Want the news summarized?
Subscribe to The Morning Report.

Three days after a judge discharged a third bankruptcy of former Southeastern Economic Development Corp. Finance Director Dante Dayacap, his attorney sent a notice to the court.

The notice, filed Aug. 7, added four creditors to Dayacap’s list: San Diego’s Ethics Commission, Redevelopment Agency, city attorney and SEDC. The reason given was “lawsuit.”

Dayacap was a central figure in last year’s bonus scandal at the public redevelopment organization in which he, then-President Carolyn Y. Smith and other employees received more than $1 million in unauthorized funds. He left SEDC in November and filed for Chapter 7 liquidation bankruptcy in April.

Neither the city nor SEDC has filed suit against Dayacap so the agencies were mystified at their appearance as creditors.

“Why did they list us on the bankruptcy?” said city attorney spokeswoman Gina Coburn in an e-mail. “We do not have any idea.”

Stacey Fulhorst, executive director of the city’s Ethics Commission, would not confirm or deny an ethics investigation against Dayacap, citing the commission’s policies.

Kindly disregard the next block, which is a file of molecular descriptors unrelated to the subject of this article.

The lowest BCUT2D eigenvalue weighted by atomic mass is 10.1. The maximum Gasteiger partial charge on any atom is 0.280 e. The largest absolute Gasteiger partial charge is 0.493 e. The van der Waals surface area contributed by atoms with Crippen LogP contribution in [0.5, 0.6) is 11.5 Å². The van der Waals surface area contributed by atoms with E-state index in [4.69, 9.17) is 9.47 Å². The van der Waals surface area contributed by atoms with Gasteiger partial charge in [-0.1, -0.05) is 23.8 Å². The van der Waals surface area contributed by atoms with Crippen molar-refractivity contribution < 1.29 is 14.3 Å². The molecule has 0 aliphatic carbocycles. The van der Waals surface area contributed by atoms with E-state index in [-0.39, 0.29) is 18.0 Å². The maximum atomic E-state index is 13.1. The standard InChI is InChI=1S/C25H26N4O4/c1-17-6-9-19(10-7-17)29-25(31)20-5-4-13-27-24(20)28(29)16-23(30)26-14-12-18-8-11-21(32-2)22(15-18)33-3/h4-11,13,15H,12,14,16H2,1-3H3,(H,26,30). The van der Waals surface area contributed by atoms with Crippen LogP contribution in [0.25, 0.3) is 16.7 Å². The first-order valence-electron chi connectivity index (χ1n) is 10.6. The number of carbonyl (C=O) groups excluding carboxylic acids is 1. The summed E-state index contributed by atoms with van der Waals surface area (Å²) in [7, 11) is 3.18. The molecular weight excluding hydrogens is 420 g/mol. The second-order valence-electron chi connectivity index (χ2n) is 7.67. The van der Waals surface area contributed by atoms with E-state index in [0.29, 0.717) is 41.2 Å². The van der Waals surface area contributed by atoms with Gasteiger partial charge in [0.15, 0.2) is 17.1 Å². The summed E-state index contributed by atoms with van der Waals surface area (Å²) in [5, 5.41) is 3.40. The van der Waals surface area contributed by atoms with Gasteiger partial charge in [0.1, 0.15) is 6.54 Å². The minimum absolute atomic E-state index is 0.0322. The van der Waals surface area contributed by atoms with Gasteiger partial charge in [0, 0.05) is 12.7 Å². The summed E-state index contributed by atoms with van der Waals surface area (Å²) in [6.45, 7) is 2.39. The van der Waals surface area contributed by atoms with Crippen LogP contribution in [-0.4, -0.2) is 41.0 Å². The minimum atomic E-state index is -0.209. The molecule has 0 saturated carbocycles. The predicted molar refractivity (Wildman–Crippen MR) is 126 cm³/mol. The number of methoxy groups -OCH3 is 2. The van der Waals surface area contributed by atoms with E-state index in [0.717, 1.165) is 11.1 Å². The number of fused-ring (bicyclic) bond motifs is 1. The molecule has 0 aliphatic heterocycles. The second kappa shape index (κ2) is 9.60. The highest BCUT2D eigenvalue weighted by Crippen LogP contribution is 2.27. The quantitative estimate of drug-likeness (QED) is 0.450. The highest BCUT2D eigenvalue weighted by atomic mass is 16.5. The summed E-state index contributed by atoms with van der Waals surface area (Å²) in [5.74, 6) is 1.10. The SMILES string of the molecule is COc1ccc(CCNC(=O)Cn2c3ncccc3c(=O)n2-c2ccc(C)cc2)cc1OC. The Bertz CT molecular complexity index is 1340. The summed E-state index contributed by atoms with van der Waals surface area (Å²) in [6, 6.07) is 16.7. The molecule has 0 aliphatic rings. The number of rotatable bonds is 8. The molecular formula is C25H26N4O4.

Bankruptcy experts said Dayacap could have listed the city agencies for a simple reason: to box out future action against him. If a bankruptcy lists creditors that could have claims arising from actions taken prior to the debtor’s filing, then a successful discharge could nullify those claims.

“It’s a wide defensive move,” said Scott Ehrlich, a professor at California Western School of Law. “You’ve been involved in dealings where people are likely to sue you and you file for bankruptcy to avoid all that.”

Some caveats. Certain governmental fines and penalties, such as those potentially imposed on Dayacap, could be exempt from the bankruptcy’s discharge. Also, Dayacap listed the four city agencies as creditors after his bankruptcy had been discharged. That lack of notification might give the agencies an opening they wouldn’t have had otherwise.

“The thing that troubles me is the timing,” said Arnold S. Rosenberg, an assistant dean at Thomas Jefferson School of Law.

Rosenberg added that an affected agency could ask the court if their claims had been discharged or seek to overturn the bankruptcy’s discharge.

— LIAM DILLON

Leave a comment

Your email address will not be published.

This site uses Akismet to reduce spam. Learn how your comment data is processed.